There is a lot more to say about the rich content of this anniversary web site, which I summarized in a recent presentation at WPI.  Each of the menu items on this new web site is worthy of a full description and I will make sure I gradually expound on each of them in upcoming blog entries, now that WPI is on Spring break, and I am preparing to fly to Santa Fe to work on 6 new projects with a cadre of 23 WPI students until May.  
Take some time to click around the VPC 2.5 site and stay tuned for more detailed posts about its numerous features!

Friday, February 28, 2014

Venice 2.5 - a year-long celebration

When I started the Venice Project Center (VPC) in 1988, I was barely older than the students.  I was a peer, before I became an uncle, before I became a father figure.
My students are now younger than Nick, my son, who just turned 23.  As we say in Venice: "a lot of water has run under the bridges" since the birth of the VPC.
The age-gap between my students and me has grown quite a bit since then, as a steady stream of over 650, perpetually 20-year-old, WPI students have unwittingly watched me age to the same middle-aged man as my dad seemed to me, back in1988.  A quarter of a century has transpired between the first image and second one in this post.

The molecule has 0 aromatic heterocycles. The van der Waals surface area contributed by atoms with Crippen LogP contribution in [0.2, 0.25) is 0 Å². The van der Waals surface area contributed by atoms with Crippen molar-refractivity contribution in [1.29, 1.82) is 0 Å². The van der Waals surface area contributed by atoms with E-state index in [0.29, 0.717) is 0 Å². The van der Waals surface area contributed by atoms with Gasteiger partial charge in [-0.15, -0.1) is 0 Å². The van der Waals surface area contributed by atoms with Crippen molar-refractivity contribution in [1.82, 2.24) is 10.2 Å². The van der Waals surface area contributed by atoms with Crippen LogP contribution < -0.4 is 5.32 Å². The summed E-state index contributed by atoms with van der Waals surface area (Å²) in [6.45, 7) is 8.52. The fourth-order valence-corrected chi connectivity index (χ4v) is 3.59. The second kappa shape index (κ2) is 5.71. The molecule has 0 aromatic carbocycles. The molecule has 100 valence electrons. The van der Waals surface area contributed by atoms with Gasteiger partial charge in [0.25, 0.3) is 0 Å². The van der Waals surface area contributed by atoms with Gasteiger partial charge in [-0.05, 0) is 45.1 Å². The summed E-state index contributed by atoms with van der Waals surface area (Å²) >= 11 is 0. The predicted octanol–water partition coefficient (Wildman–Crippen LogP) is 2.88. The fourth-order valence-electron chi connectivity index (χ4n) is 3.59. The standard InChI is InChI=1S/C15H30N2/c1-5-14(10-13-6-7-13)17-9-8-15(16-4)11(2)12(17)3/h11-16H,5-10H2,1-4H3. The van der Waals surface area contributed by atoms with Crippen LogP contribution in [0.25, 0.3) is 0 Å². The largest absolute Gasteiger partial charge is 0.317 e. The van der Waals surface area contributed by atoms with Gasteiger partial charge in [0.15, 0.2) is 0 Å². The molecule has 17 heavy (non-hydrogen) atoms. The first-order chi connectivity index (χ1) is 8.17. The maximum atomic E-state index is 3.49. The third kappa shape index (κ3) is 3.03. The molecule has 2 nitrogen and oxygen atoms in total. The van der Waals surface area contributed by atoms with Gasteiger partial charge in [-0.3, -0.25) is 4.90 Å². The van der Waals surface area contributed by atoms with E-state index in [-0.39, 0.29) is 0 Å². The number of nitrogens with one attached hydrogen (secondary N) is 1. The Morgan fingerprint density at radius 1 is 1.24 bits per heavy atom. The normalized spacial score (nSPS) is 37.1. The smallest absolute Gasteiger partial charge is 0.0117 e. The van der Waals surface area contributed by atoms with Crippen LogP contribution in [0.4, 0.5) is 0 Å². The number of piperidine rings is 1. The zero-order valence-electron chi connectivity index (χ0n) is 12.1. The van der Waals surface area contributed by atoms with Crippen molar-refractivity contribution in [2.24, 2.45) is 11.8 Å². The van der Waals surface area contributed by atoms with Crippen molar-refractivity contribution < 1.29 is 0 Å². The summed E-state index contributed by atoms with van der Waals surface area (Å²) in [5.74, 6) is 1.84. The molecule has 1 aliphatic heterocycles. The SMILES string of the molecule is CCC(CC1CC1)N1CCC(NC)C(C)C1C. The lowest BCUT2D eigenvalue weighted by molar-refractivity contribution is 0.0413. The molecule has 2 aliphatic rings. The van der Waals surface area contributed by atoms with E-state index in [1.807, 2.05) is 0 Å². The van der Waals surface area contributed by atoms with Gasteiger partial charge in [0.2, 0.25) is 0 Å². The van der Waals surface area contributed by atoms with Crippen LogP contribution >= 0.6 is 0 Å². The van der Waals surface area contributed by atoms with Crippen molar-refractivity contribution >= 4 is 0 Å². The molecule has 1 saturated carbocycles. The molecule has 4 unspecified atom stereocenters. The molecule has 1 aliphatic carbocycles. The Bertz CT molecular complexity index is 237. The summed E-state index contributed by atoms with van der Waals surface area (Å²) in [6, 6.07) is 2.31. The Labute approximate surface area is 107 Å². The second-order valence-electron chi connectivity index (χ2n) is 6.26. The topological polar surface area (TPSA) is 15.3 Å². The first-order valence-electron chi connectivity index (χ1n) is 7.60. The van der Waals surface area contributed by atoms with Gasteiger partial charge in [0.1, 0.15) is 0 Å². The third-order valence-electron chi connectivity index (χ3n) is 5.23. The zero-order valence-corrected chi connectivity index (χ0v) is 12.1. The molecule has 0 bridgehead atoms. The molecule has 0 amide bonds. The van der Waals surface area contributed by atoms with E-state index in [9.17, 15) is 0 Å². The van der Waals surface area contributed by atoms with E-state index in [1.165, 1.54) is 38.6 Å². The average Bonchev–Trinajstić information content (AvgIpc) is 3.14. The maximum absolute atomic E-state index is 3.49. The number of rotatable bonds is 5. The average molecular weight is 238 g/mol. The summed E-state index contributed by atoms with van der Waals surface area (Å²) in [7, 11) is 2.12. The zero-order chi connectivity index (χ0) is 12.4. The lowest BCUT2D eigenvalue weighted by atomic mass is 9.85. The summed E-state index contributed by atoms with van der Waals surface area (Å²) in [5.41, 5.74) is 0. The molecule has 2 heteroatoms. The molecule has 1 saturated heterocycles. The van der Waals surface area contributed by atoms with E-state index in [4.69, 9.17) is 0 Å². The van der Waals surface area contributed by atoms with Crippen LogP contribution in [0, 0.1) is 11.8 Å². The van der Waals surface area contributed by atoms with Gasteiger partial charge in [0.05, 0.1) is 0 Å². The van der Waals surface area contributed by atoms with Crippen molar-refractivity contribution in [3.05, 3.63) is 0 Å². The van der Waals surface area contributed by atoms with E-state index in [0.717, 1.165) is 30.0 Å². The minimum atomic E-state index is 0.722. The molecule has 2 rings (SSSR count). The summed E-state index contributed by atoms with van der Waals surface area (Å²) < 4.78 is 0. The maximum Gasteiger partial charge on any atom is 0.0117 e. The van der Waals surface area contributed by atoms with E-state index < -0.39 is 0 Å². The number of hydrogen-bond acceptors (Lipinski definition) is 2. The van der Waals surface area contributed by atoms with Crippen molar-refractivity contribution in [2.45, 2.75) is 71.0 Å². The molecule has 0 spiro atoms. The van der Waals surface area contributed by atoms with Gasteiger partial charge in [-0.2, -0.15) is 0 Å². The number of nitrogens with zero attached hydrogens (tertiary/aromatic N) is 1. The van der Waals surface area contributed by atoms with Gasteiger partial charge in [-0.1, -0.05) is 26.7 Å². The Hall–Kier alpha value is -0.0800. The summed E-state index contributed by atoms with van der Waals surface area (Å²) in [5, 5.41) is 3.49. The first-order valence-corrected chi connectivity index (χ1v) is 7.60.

My dad (Cino) was about as old as I am now when I started the VPC, and on this 25th anniversary year, he turned 79 the day the seven student teams presented their final results.  It was quite a show!
The anniversary only started this year, though, and it will aptly end on Cino's eightieth birthday in 2014, when we hope to round up the silver jubilee by publishing a collection of our answers 25 Questions that people may have about Venice and its Lagoon.
The Jubilee year has started with a bang with the 2013 fall program (WPI's term B13).We had a very talented group of students and they did a marvelous job of summarizing and visualizing 25 years of research.  The results they produced are really impressive -- if I may say so myself -- and are all on display in the revamped Venice 2.5 web site.  I summarized the 25th Anniversary results (thus far) in a presentation I recently gave at WPI.  There is a hidden side to what we did that I exposed in that presentation.  A technology that is my personal holy grail...